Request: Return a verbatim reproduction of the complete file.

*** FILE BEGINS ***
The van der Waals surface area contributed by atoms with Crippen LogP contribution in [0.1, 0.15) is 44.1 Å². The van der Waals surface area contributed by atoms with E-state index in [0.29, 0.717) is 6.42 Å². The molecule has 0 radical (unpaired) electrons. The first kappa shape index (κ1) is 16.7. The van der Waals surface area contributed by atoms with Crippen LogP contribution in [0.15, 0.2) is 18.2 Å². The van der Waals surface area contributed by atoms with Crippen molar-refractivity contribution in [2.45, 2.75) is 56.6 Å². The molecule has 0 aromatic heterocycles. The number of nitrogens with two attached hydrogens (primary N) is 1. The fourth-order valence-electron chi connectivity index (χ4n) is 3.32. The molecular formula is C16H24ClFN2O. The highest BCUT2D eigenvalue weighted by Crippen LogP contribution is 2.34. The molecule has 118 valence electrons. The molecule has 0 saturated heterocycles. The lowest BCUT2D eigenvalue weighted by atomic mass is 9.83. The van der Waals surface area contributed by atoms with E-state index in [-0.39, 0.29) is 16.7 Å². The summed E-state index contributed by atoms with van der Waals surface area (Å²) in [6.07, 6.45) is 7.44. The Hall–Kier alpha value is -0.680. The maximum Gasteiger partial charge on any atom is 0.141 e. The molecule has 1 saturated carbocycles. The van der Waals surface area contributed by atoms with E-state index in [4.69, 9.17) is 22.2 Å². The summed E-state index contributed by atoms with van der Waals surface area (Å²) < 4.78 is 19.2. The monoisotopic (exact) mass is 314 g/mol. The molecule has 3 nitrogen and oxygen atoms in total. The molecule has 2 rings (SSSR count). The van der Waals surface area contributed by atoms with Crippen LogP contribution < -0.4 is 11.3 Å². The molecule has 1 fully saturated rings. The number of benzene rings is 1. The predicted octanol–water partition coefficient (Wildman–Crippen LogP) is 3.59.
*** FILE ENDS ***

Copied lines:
The van der Waals surface area contributed by atoms with Crippen LogP contribution in [0.1, 0.15) is 44.1 Å². The van der Waals surface area contributed by atoms with E-state index in [0.29, 0.717) is 6.42 Å². The molecule has 0 radical (unpaired) electrons. The first kappa shape index (κ1) is 16.7. The van der Waals surface area contributed by atoms with Crippen LogP contribution in [0.15, 0.2) is 18.2 Å². The van der Waals surface area contributed by atoms with Crippen molar-refractivity contribution in [2.45, 2.75) is 56.6 Å². The molecule has 0 aromatic heterocycles. The number of nitrogens with two attached hydrogens (primary N) is 1. The fourth-order valence-electron chi connectivity index (χ4n) is 3.32. The molecular formula is C16H24ClFN2O. The highest BCUT2D eigenvalue weighted by Crippen LogP contribution is 2.34. The molecule has 118 valence electrons. The molecule has 0 saturated heterocycles. The lowest BCUT2D eigenvalue weighted by atomic mass is 9.83. The van der Waals surface area contributed by atoms with E-state index in [-0.39, 0.29) is 16.7 Å². The summed E-state index contributed by atoms with van der Waals surface area (Å²) in [6.07, 6.45) is 7.44. The Hall–Kier alpha value is -0.680. The maximum Gasteiger partial charge on any atom is 0.141 e. The molecule has 1 saturated carbocycles. The van der Waals surface area contributed by atoms with E-state index in [4.69, 9.17) is 22.2 Å². The summed E-state index contributed by atoms with van der Waals surface area (Å²) < 4.78 is 19.2. The monoisotopic (exact) mass is 314 g/mol. The molecule has 3 nitrogen and oxygen atoms in total. The molecule has 2 rings (SSSR count). The van der Waals surface area contributed by atoms with Crippen LogP contribution < -0.4 is 11.3 Å². The molecule has 1 fully saturated rings. The number of benzene rings is 1. The predicted octanol–water partition coefficient (Wildman–Crippen LogP) is 3.59.